As in Obsessive Compulsive Disorder. It would solve a lot of problems.
As I approach the 1000th post on Daily Photo, I've been gathering the source files for that archive from my various disk drives. It has been an alarming eye opener to see the state of my archive.
One startling fact is that, even though I am moderately compulsive and one of the more organized photographers I know, I lose pictures. As in poof, gone. I had a major hard drive failure a couple of years ago, which took out a swath of data, and I am a big believer in triplicate backup now. Nonetheless, there are gaps in the record over the three years that I've been shooting digital.
A workflow problem I've been struggling to overcome is the issue of using more than one computer to ingest and process images, and managing multiple portable hard drives on location. Keeping the main archive synchronized has been a big headache, and I've royally messed up sometimes. Once I overwrote a half day's shooting on a hard drive, not realizing that two identically dated folders held different images, and I deleted the backup after I thought it was safely on the desktop. I didn't realize my mistake for months afterwards, and after the portable hard drives had been through multiple reformat cycles and the images were long gone from the laptop.
A weak link I didn't know I had is my archiving protocol from cr2 to dng. I just found an entire day's worth of shooting at Williams College, in 2007 no less (by which time I thought I'd worked out the wrinkles in my workflow) that never made it into the conversion queue. I have the original raw files on DVD, and I'm adding them back in now. I only caught this by wondering why there wasn't a link to the original file in my Iview Media Pro archive.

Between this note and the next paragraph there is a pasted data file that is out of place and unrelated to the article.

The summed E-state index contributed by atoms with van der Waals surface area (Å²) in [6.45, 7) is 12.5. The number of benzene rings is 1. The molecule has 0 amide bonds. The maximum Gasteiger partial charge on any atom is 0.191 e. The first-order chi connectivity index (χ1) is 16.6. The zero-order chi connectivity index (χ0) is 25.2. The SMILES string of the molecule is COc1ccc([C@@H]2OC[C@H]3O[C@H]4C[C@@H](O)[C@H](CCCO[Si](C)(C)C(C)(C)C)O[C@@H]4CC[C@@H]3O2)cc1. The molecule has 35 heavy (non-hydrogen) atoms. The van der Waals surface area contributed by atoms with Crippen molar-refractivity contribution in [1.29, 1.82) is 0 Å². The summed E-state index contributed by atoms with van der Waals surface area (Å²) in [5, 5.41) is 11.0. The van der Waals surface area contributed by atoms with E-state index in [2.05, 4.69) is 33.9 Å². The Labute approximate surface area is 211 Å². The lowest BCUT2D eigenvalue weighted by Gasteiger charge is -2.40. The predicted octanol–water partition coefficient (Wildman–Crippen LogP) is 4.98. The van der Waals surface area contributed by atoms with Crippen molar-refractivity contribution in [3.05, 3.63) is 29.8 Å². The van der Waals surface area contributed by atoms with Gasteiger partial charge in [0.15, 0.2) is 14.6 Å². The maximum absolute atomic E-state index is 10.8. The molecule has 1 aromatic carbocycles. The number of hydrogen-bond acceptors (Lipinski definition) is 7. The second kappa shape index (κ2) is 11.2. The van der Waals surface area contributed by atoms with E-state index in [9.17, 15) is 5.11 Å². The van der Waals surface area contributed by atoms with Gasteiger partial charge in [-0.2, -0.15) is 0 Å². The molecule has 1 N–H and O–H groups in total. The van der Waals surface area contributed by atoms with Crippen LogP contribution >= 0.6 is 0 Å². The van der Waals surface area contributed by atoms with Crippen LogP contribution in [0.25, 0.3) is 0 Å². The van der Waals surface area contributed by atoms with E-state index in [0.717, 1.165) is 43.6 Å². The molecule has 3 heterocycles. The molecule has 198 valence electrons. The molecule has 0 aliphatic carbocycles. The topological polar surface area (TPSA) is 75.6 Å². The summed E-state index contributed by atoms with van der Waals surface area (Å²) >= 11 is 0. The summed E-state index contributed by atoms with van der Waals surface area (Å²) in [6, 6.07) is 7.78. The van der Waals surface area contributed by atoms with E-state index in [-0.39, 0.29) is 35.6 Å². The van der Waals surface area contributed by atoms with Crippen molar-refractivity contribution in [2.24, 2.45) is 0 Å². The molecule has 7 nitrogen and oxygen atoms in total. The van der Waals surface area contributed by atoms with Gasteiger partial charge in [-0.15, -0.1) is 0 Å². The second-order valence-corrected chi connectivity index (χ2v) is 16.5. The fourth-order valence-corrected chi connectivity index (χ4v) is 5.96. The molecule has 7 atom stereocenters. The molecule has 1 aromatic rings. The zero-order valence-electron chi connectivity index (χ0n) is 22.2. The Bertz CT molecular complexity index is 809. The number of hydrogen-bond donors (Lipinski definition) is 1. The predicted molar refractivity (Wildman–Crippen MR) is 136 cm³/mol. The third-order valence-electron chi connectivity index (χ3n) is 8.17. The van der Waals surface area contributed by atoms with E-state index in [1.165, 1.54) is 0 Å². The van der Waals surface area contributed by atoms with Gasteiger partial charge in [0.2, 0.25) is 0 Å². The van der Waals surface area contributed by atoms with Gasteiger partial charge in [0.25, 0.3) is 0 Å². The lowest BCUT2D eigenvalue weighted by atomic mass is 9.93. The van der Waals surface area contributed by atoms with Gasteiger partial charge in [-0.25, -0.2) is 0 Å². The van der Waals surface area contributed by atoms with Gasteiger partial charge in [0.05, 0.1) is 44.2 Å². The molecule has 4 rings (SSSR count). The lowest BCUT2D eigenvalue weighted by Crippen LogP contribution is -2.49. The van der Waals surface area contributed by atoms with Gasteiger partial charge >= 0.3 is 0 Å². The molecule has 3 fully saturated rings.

Then there were the three dozen corrupted dng files that Bridge wouldn't open. Again, I restored this from a backup on an optical medium. Another time I couldn't find one raw file, but I knew I had a Photoshop derivative on a DVD. But my Mac wouldn't open up the file, telling me the data on that file (and only that file) was corrupted. My old PC read the file just fine however. It makes me wonder what other disks burned with previous DVD burners are going be troublesome in the future.
There is no end to this problem, so far as I can see. Caring for a digital archive is a little like caring for something that's alive. Ignore it, and your data will die, either because the storage is ephemeral, or, more likely, because technology will abandon the medium (look at the problem we have reading Photo CD files).